Posts Tagged "manage money"

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A Thriving Underground Money Culture

Recent immigrants – whether from Mexico, Africa or China – often form groups that regularly contribute to a pool of money. Group members then take turns pulling out $500 or $1,000 in accumulated cash.

These savings groups are one aspect of a pervasive underground money culture bustling beneath the surface in U.S. communities of immigrants and other low-income workers.

Savings groups are one of four types of “informal” financial arrangements identified in a new report, “An Invisible Finance Sector: How Households Use Financial Tools of Their Own Making.” These arrangements create a strong social commitment to saving typically absent in the formal U.S. banking system.

The four arrangements discussed in the report are:

  • Savings groups, also known as lending circles, which are primarily found in immigrant communities.
  • Interpersonal loans.
  • Storing more than $100 in cash at home.
  • Money guards who safeguard someone else’s savings. …

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Financial Guides Come in Many Languages

The federal government has added two Spanish-language guides to its multilingual library printed in languages ranging from French to Tagalog, the language of the Philippines.

The Spanish guides (previously available in English) – “Money Smart para Adultos Mayores” (“Money Smart for Older Adults”) and “Cómo Administrar el Dinero de Otras Personas” (“Managing Someone Else’s Money”) – teach seniors and their caregivers how to spot scams and frauds and help caregivers to understand their financial duties.

They are all free of charge and published by the Office for Older Americans in the Consumer Financial Protection Bureau (CFPB).

Other topics also appear in the CFPB’s online table of contents, which permits consumers and financial planners to search by language or by subjects including money management, credit, and mortgages.

Booklets in Chinese and other languages explain the safest ways to send money back home. Mortgage booklets are available in Chinese, French, Haitian Creole, Korean, Tagalog, and Spanish. They explain borrower’s rights, including the additional requirements for lenders’ disclosures to borrowers put in place in the wake of the subprime mortgage meltdown, which also affected immigrant neighborhoods. The Spanish booklets include one on reverse mortgages for retirees.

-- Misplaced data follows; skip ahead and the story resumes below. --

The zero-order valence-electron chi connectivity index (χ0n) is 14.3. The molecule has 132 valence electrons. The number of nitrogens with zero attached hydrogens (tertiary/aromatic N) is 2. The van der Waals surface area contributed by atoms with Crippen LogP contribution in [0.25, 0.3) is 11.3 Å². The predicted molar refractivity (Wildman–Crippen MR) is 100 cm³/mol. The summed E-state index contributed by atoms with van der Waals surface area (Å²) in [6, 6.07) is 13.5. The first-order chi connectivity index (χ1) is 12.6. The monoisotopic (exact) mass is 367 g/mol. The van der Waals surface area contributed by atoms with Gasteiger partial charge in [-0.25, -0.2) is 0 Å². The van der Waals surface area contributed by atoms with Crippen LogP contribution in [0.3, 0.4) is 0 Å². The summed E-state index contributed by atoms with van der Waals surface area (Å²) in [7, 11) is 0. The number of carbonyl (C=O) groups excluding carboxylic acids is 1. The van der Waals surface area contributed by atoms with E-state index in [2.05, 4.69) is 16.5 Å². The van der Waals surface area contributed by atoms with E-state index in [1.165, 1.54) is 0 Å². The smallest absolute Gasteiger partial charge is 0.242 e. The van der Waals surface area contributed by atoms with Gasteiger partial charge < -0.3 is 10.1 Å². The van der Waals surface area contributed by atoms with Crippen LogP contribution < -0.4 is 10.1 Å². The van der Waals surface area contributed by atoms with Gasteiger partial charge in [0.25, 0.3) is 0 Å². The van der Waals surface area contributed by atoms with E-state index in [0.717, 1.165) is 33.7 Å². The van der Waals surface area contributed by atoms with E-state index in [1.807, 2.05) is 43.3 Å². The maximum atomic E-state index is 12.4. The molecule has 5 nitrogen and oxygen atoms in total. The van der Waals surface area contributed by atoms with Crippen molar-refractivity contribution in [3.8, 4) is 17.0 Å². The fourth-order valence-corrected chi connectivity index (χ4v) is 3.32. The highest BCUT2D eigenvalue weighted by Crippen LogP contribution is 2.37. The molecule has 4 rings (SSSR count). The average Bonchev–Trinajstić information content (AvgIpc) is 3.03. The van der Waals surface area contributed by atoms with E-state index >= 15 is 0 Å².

The library’s table of contents is available here – it requires clicking around to find out what’s available in each language.Learn More

Videos Critique Active Stock Investing

This is the sixth video featured in a series of seven that are worth watching.

The new series, “How to Win the Loser’s Game,” takes viewers on an in-depth tour of the financial industry landscape while managing not to be dull.  It includes a history of academic research in the finance field and examines the issue of paying high fees for active investment managers.

The big message in the above video has also been covered on this blog: it’s virtually impossible for active managers to consistently outperform the overall market’s return. The solution: buy passive mutual funds and diversify. The evidence presented in the videos, sometimes by academic giants in the field, is compelling.

Click here to watch the remaining videos, which are produced by sensibleinvesting.tv, a non-profit founded by a U.K. financial company.Learn More

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Primer: Home Equity → Retiree Income

Americans who are 62 or older had an estimated $3.6 trillion in total equity locked up in their homes in the first quarter of 2014, according to the National Reverse Mortgage Lenders Association. A new primer suggests they should start thinking seriously about using it to generate some extra retirement income.